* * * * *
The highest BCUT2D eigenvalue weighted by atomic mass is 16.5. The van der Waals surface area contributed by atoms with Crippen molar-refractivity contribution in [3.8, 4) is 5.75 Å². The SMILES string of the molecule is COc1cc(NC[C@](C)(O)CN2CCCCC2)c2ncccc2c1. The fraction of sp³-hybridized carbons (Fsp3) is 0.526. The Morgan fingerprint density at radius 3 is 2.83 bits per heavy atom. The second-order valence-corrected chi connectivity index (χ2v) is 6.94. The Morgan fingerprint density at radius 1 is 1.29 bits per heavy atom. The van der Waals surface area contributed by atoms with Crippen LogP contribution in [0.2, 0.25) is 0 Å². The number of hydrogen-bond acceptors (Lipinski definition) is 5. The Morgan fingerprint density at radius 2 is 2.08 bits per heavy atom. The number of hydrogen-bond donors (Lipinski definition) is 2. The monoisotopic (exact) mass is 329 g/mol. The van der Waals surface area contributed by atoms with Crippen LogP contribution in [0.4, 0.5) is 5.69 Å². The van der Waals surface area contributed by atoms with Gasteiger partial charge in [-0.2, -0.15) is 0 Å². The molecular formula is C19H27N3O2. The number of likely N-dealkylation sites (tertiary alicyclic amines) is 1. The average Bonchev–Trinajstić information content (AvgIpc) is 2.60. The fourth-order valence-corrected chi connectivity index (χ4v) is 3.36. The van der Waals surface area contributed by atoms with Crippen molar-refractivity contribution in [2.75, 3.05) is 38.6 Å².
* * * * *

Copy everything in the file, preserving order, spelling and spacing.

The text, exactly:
The highest BCUT2D eigenvalue weighted by atomic mass is 16.5. The van der Waals surface area contributed by atoms with Crippen molar-refractivity contribution in [3.8, 4) is 5.75 Å². The SMILES string of the molecule is COc1cc(NC[C@](C)(O)CN2CCCCC2)c2ncccc2c1. The fraction of sp³-hybridized carbons (Fsp3) is 0.526. The Morgan fingerprint density at radius 3 is 2.83 bits per heavy atom. The second-order valence-corrected chi connectivity index (χ2v) is 6.94. The Morgan fingerprint density at radius 1 is 1.29 bits per heavy atom. The van der Waals surface area contributed by atoms with Crippen LogP contribution in [0.2, 0.25) is 0 Å². The number of hydrogen-bond acceptors (Lipinski definition) is 5. The Morgan fingerprint density at radius 2 is 2.08 bits per heavy atom. The number of hydrogen-bond donors (Lipinski definition) is 2. The monoisotopic (exact) mass is 329 g/mol. The van der Waals surface area contributed by atoms with Crippen LogP contribution in [0.4, 0.5) is 5.69 Å². The van der Waals surface area contributed by atoms with Gasteiger partial charge in [-0.2, -0.15) is 0 Å². The molecular formula is C19H27N3O2. The number of likely N-dealkylation sites (tertiary alicyclic amines) is 1. The average Bonchev–Trinajstić information content (AvgIpc) is 2.60. The fourth-order valence-corrected chi connectivity index (χ4v) is 3.36. The van der Waals surface area contributed by atoms with Crippen molar-refractivity contribution in [2.75, 3.05) is 38.6 Å².